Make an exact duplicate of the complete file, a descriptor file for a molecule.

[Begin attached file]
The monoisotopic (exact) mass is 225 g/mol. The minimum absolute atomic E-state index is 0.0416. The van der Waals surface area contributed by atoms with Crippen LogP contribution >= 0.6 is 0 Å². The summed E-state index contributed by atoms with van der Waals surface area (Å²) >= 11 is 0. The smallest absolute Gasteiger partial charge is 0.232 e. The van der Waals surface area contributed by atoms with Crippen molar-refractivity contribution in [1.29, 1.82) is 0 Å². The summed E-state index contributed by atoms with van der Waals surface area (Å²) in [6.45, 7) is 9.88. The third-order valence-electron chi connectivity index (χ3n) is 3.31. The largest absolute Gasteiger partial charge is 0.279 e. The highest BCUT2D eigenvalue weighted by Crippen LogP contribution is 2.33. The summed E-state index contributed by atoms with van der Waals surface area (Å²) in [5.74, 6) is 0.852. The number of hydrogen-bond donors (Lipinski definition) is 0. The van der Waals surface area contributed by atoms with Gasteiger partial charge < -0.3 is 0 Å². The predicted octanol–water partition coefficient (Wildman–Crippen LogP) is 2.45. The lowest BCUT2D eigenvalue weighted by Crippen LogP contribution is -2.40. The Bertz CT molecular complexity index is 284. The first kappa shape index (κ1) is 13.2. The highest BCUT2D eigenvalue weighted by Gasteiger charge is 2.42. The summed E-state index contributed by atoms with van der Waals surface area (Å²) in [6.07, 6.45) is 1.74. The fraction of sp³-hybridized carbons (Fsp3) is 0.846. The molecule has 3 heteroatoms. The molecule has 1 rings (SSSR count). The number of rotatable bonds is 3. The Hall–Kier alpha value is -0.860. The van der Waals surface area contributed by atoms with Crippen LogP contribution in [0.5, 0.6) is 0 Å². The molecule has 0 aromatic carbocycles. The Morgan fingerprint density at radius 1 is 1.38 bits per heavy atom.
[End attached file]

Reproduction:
The monoisotopic (exact) mass is 225 g/mol. The minimum absolute atomic E-state index is 0.0416. The van der Waals surface area contributed by atoms with Crippen LogP contribution >= 0.6 is 0 Å². The summed E-state index contributed by atoms with van der Waals surface area (Å²) >= 11 is 0. The smallest absolute Gasteiger partial charge is 0.232 e. The van der Waals surface area contributed by atoms with Crippen molar-refractivity contribution in [1.29, 1.82) is 0 Å². The summed E-state index contributed by atoms with van der Waals surface area (Å²) in [6.45, 7) is 9.88. The third-order valence-electron chi connectivity index (χ3n) is 3.31. The largest absolute Gasteiger partial charge is 0.279 e. The highest BCUT2D eigenvalue weighted by Crippen LogP contribution is 2.33. The summed E-state index contributed by atoms with van der Waals surface area (Å²) in [5.74, 6) is 0.852. The number of hydrogen-bond donors (Lipinski definition) is 0. The van der Waals surface area contributed by atoms with Gasteiger partial charge < -0.3 is 0 Å². The predicted octanol–water partition coefficient (Wildman–Crippen LogP) is 2.45. The lowest BCUT2D eigenvalue weighted by Crippen LogP contribution is -2.40. The Bertz CT molecular complexity index is 284. The first kappa shape index (κ1) is 13.2. The highest BCUT2D eigenvalue weighted by Gasteiger charge is 2.42. The summed E-state index contributed by atoms with van der Waals surface area (Å²) in [6.07, 6.45) is 1.74. The fraction of sp³-hybridized carbons (Fsp3) is 0.846. The molecule has 3 heteroatoms. The molecule has 1 rings (SSSR count). The number of rotatable bonds is 3. The Hall–Kier alpha value is -0.860. The van der Waals surface area contributed by atoms with Crippen LogP contribution in [0.5, 0.6) is 0 Å². The molecule has 0 aromatic carbocycles. The Morgan fingerprint density at radius 1 is 1.38 bits per heavy atom.